12 Points Festival Aarhus, Denmark July 16-18, 2017
The program selection of 12 Points Festival organized by Irish Improvised Music Company gives an indication what's next, what might be strong groups in the near future based on a clear concept of artistic identity/ development, an intense and neat observation of young musicians/groups all over Europe, a vast network of informants and an application process. It is quite astonishing how this is managed, organized and produced by just three professionals from the organization's headquarters in Dublin. 12 Points, which is a residential festival for musicians/groups from 12 European countries, is one of the most important junctions on the way to enter relevant European festivals and clubs.
Jazz as a divers and heterogeneous field by nature is represented at each 12 Points edition by young musicians and groups (age 35) with a strong artistic profile and solid and attractive performance capabilities. The festival represents in a nutshell what the next generation is willing and able to contribute. The emphasis is not so much on assumed audience compatibility/acceptability but rather on originality, artistic challenge, strong identity and quality of audience connectivity. This year's 12 participants came from Denmark, Norway, Estonia, Lithuania, Italy, Austria, Switzerland, The Netherlands, France, Ireland, Belgium and the United Kingdom.
This year almost half of the groups were bass-less, only two groups did not use keyboards and all groups were making use of drums. Contrary to other editions there were no solo-artists and there was only one duo-constellation, SCHNTZL from Belgium. Two groups were female led, (only) three of the 11 horn-players were female and one group, chuffDRONE from Austria, was clearly female dominated (4:1). There was no (fully) real time creation/free-improvising configuration represented. The main mode was improvised variation of pre-structured pieces (mostly own compositions).
The works' body/body of works
This year's palette of diversity can be captured in bodily terms of head, legs, arms and hands. The body image suggests that all variants are part of a whole and interconnected more or less strong. On the right leg there are future extensions of the classic (piano) driven configurations. On the left leg are much louder variants with heavy electric guitar, drums, sax, noise elements and above all electronic megafication. In the place of head (memory) and neck there are two groups digging deep(er) into historic styles interweaving those with contemporary approaches. As arms you have variants reaching out further in different ways. On the right arm is the spacious approach of Danish trio Frit Fald (Free Fall) of pianist Lars Fiil. The trio created significant yet enigmatic configurations of playful particles. The left arm is the place of more orchestral dynamism, crisscrossing and challenging transitions. Here you find the highly dynamic and colorful quintet of chuffDRONE. Belgian duo SCHNITZL with its beautiful stories is situated in between all in the place of the sternum. Dutch quartet Tommy Moustache is in between too and has its place at the oesophagus/gullet. The group uses parody of media and sales talk to loosen up its musical performancea bit Frank Zappa like -to stay in simpatico connection with the audience. It functions as a smoothening liquid for its music to be swallowed.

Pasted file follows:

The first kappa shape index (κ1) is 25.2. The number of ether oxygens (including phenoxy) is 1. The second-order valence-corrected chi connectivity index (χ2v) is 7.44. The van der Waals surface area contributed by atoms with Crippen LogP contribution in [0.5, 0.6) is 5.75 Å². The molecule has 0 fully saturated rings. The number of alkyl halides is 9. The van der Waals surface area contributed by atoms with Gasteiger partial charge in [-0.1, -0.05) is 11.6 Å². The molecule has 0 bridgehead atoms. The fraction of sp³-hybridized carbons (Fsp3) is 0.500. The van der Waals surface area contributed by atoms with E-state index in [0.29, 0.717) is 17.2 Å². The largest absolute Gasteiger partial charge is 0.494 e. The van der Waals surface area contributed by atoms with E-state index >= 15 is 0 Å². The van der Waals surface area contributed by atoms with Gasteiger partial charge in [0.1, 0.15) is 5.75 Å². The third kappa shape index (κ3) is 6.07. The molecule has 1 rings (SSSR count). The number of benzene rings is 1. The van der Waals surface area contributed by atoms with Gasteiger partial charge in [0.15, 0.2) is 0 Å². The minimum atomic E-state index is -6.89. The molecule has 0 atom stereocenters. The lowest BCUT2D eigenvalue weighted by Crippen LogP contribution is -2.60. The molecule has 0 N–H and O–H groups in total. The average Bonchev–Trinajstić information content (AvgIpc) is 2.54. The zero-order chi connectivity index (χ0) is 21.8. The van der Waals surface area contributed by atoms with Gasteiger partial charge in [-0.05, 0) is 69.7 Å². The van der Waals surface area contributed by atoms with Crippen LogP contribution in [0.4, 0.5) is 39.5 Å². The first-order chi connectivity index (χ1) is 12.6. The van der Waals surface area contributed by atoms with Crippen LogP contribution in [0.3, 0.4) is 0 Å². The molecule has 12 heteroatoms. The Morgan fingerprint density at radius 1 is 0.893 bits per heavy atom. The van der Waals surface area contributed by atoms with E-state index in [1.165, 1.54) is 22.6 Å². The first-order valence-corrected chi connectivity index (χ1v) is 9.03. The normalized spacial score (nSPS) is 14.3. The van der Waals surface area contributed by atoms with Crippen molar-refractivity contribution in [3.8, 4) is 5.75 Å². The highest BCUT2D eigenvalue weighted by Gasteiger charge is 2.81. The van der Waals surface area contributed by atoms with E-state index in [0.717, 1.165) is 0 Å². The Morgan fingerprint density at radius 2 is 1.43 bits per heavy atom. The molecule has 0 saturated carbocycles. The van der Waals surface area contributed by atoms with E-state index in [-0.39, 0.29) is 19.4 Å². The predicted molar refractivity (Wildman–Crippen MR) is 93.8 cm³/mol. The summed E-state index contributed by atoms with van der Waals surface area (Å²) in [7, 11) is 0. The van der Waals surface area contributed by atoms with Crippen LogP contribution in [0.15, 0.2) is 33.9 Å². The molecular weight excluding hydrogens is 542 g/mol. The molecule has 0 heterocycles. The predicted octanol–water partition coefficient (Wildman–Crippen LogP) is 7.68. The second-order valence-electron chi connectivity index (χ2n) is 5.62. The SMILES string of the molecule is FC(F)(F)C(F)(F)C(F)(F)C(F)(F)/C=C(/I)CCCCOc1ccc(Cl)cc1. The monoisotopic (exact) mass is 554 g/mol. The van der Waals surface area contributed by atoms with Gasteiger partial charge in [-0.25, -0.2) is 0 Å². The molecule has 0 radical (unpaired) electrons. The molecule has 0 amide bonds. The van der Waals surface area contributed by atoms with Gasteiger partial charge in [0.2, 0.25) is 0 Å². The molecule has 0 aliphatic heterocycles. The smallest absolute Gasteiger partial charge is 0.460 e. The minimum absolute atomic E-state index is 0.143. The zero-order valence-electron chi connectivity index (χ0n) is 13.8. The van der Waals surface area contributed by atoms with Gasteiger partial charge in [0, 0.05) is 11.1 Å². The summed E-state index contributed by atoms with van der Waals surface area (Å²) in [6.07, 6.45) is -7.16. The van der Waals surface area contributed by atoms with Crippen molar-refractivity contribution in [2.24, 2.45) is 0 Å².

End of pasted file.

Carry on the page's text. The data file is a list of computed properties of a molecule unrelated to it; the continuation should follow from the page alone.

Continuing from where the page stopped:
A closer look at the diversity
Here's a closer look at the groups of the different parts of the imaginary body of work.
The dynamics of pianist Marie Kruttli's trio from Lausanne arose amongst others from a special combination of sophisticated construction and cumulative spinning movements in a diversity of pieces with titles as "Istanbul dorme," "Running After The Sun" or the lingering elegiac "Sad Song." With bassist Lukas Traxel and drummer Martin Perret the trio induced a Phronesis kind of density and urgency.
Francesco Orio's trio with electric bass guitarist Fabio Crespiatico and drummer Davide Bussoleni showcased virtuosic, high speed and throughout climaxing pianism in tricky pieces. Its music ranged from whisking playful particles to airy heights and lullaby modes as well as Cecil Taylor like attacks. It was an impressive collection that still is on the way to its deeper song and narrative.
My father was playing jazz and and free jazz during the '80s in Paris.
My first cassettes when I was a kid were a compilation of Duke Ellington's orchestra on side A and Count Basie's orchestra on Side B.
My first CD was a live performance of Thelonious Monk in Europe in 60's.
I saw Miles live in 1991 in Nyon Paleo Festival.